The plot pretty much resembles the original 1933 film with a few changes, and even more changes from the Australian World Premire from a few years ago. Gone are the island natives to fight, as are the dinosaurs (though there IS a giant snake that seems straight out of a bad Godzilla movie and long vines that are... maybe alive?). Also missing is the love interest or any character other than Anne (Christiani Pitts), the film director Carl Denham (Eric William Morris) and a random character named Lumpy (Erik Lochefeld). Instead the plot centers completely on Anne moving to NY to become an actress but failing. Since she's broke and apparently been living in Central Park (though we only see about three minutes of her "journey"), she's out of options. A film director that doesn't at all seem sketchy tells her she needs to be in his next picture! That has no script! And is taking place far.... away... (if you're thinking this sounds like a kidnapping, you're not the only one). But remember, she's out of options, so she jumps onboard of Denham's movie to be shot in a location that he tells no one, but we all know it to be Skull Island. Once we arrive, Kong appears and takes the reins from everyone else.


Director and Choreographer Drew McOnie has pieced this epic show together with such a breakneck speed that you would think perhaps the fast-paced plot is because the world is ending. I mean, why else open with a dance number so chaotically frantic as this one (it's like seventeen dance numbers all in one, and not in a good way) and then rush through the plot instead of ever stopping to explain much of anything with the human characters? The dance style is all over the place, as is the very bad score by Australian songwriter Eddie Perfect. The good news is that there's really not that many songs. The bad news is that there's not one good one. Seriously. Not one. Hearing this score makes me REALLY scared to see Beetlejuice, Perfect's next Broadway tuner. The background score by Marius De Vries (La, La Land) is much more effective, setting the mood and pushing along scenes nicely. Which begs the question: Why is this a musical at all? If we've learned anything from epic blockbusters like Harry Potter and the Cursed Child or War Horse and epic disasters like Ghost or Spiderman: Turn off the Dark it's that a Broadway spectacle can tell a story WITHOUT song and dance, especially in the fantasy realm (not that War Horse is a fantasy, but can you imagine if the horses would have had taps on their hooves? Thank God for small miracles).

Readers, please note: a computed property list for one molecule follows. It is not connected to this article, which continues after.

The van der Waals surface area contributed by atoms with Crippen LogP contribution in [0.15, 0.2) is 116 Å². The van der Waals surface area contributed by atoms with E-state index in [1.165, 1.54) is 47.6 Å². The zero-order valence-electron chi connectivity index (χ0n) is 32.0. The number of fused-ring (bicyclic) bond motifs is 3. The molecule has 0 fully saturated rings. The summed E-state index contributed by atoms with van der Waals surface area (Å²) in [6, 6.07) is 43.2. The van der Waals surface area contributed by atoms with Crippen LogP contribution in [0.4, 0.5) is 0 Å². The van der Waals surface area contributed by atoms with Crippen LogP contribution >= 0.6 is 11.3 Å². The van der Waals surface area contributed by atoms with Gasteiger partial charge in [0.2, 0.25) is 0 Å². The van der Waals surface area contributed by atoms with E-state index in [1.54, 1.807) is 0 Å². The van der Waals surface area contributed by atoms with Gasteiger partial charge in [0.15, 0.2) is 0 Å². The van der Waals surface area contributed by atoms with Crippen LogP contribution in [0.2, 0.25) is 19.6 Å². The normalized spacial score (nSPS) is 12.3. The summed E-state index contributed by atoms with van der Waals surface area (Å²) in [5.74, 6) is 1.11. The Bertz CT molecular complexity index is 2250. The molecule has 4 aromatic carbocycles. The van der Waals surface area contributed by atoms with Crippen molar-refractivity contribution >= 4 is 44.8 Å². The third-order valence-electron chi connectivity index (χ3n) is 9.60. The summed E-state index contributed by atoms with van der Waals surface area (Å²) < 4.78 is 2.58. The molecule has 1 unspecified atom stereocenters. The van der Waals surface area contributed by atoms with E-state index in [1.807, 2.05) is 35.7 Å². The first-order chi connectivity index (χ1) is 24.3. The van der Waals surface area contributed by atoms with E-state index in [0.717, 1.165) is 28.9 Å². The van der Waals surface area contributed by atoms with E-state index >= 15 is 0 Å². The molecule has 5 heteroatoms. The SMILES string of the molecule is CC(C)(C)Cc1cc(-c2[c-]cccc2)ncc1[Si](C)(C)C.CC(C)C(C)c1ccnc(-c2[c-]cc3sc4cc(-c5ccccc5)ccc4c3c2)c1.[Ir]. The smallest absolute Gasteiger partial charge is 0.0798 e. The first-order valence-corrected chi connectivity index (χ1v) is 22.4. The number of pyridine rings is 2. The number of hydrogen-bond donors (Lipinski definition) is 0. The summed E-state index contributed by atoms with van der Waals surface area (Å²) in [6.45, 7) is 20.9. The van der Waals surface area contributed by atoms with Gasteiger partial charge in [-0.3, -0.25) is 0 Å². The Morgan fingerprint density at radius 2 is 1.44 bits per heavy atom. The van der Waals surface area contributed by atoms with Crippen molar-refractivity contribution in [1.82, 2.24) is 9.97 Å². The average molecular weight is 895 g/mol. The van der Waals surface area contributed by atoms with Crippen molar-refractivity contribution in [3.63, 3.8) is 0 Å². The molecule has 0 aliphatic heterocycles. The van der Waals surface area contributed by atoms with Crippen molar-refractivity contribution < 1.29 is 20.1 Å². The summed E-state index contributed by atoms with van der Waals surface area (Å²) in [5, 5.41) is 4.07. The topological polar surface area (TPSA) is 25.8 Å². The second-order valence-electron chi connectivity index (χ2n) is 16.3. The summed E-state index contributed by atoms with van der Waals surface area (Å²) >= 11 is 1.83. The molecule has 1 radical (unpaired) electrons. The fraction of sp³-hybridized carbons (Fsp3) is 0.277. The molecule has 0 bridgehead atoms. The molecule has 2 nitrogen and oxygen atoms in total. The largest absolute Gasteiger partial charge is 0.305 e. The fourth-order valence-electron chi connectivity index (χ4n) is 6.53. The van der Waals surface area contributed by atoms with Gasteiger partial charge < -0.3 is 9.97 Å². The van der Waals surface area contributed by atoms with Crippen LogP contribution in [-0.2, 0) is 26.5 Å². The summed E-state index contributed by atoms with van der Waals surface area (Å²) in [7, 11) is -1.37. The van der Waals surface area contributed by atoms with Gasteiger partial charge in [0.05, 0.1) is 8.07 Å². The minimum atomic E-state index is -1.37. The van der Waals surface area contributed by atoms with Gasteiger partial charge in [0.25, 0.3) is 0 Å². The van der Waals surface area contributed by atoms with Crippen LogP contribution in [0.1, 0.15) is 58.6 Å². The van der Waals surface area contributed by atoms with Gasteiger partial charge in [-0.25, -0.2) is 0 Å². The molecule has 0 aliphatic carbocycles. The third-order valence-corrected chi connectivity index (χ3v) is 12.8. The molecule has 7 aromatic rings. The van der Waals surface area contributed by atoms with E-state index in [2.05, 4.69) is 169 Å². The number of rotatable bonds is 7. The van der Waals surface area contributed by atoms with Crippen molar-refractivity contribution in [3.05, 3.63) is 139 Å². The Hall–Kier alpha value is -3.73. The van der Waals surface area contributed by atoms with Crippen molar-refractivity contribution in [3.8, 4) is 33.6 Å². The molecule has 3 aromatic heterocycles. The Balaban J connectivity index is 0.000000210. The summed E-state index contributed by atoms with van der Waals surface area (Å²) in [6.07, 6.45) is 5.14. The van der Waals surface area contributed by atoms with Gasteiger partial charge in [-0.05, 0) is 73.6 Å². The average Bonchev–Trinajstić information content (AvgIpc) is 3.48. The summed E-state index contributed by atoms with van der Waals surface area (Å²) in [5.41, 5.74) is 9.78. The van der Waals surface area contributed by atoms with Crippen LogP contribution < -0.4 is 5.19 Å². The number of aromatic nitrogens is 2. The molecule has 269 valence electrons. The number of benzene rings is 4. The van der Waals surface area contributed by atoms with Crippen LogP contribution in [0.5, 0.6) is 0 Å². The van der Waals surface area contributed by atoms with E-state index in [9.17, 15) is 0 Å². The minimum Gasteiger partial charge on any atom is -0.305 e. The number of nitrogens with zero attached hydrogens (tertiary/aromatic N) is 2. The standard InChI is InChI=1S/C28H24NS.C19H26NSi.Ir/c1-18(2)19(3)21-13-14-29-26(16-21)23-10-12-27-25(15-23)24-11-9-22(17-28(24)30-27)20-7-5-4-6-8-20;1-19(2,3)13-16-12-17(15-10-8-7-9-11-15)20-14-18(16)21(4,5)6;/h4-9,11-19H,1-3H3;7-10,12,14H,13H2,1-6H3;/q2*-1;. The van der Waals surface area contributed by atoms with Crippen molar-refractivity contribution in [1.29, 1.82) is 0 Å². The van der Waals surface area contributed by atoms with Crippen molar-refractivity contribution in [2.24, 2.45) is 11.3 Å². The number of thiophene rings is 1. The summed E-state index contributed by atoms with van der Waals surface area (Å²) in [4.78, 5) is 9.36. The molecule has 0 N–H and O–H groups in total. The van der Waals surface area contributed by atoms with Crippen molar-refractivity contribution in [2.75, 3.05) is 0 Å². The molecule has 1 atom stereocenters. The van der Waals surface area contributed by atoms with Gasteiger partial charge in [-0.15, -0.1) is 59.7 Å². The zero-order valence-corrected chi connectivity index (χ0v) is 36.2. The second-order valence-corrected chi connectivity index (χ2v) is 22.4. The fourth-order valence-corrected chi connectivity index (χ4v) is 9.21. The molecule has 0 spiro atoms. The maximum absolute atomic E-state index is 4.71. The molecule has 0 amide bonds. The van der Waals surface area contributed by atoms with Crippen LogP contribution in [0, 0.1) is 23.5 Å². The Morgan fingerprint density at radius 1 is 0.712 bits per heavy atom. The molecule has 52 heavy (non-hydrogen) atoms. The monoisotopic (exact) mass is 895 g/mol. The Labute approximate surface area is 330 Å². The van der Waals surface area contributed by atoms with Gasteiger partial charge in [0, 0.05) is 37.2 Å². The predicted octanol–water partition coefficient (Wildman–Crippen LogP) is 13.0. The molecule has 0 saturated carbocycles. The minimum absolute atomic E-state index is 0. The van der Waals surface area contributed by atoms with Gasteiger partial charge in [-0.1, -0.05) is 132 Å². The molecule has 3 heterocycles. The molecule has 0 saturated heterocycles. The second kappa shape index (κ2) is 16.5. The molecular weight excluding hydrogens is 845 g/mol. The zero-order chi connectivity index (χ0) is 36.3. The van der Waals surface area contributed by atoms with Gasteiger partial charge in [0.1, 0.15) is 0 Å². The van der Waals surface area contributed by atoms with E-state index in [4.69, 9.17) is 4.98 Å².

Yes, there's a lot of missteps: The giant Snake/Kong battle is the definition of lame and is half blocked from the audience randomly by a giant sheet of ice, and the Skull Island jungle has some really bad left-over set pieces from Tarzan and Spider-Man, making it feel like a few things were sitting in the alley and the director went, "Eh. Why not?" But there are some shining moments. Christiani Pitts is a more than serviceable Anne Darrow, one that, in an inspired casting choice, is African American instead of the typical Caucasian blonde. Though her character is written fairly unlikable (She really does screw over Kong badly and then in Act II can't stop talking about herself), the actress does share some lovely small moments with the giant Beast. She also has some laughable bigger moments (her "scream/roar" is pretty dumb), but it feels more like bad direction than acting. The same can't be said for Eric William Morris who overacts an underwritten role, and Erik Lochefeld who really does next to nothing, but you can tell that book writer Jack Thorne really wanted you to "feel something" with his character. Speaking of Thorne, there has been a good amount of criticism over Mr. Thorne's co-adaptation of Harry Potter and the Cursed Child and although it's not perfect, I will continue to defend it, having seen it on stage several times and been moved by the dialogue as much as the magic. The book for King Kong though is wretched. I feel like he wrote it in a weekend. And he was also really, REALLY busy that weekend. And possibly drunk.


So, after all of that, I couldn't POSSIBLY still recommend it, right? But I am. Because of one thing: Kong. Actually, I take that back. Because of Kong and all of his puppeteers. Not only was I completely enthralled with the puppet himself, but I also was thrilled watching the team climb on and off his back, sling down on wires, and climb up his back like a million worker bees. I'm not saying go spend $500 dollars on this. But see it for the spectacle. See it and be wowed by the scenic design (the boat trip to Skull Island is pretty great as well). And maybe hum a different tune as the songs come on, because you won't care about Perfect's score, but you will care about the Beast.


Music by Eddie Perfect and Marius De Vries Lyrics by Eddie Perfect Book by Jack Thorne Directed and Choreographed by Drew McOnie Starring Christiani Pitts, Eric William Morris, Erik Lochefeld. Playing at The Broadway Theatre, 1681 Broadway, NYC. For more information and tickets: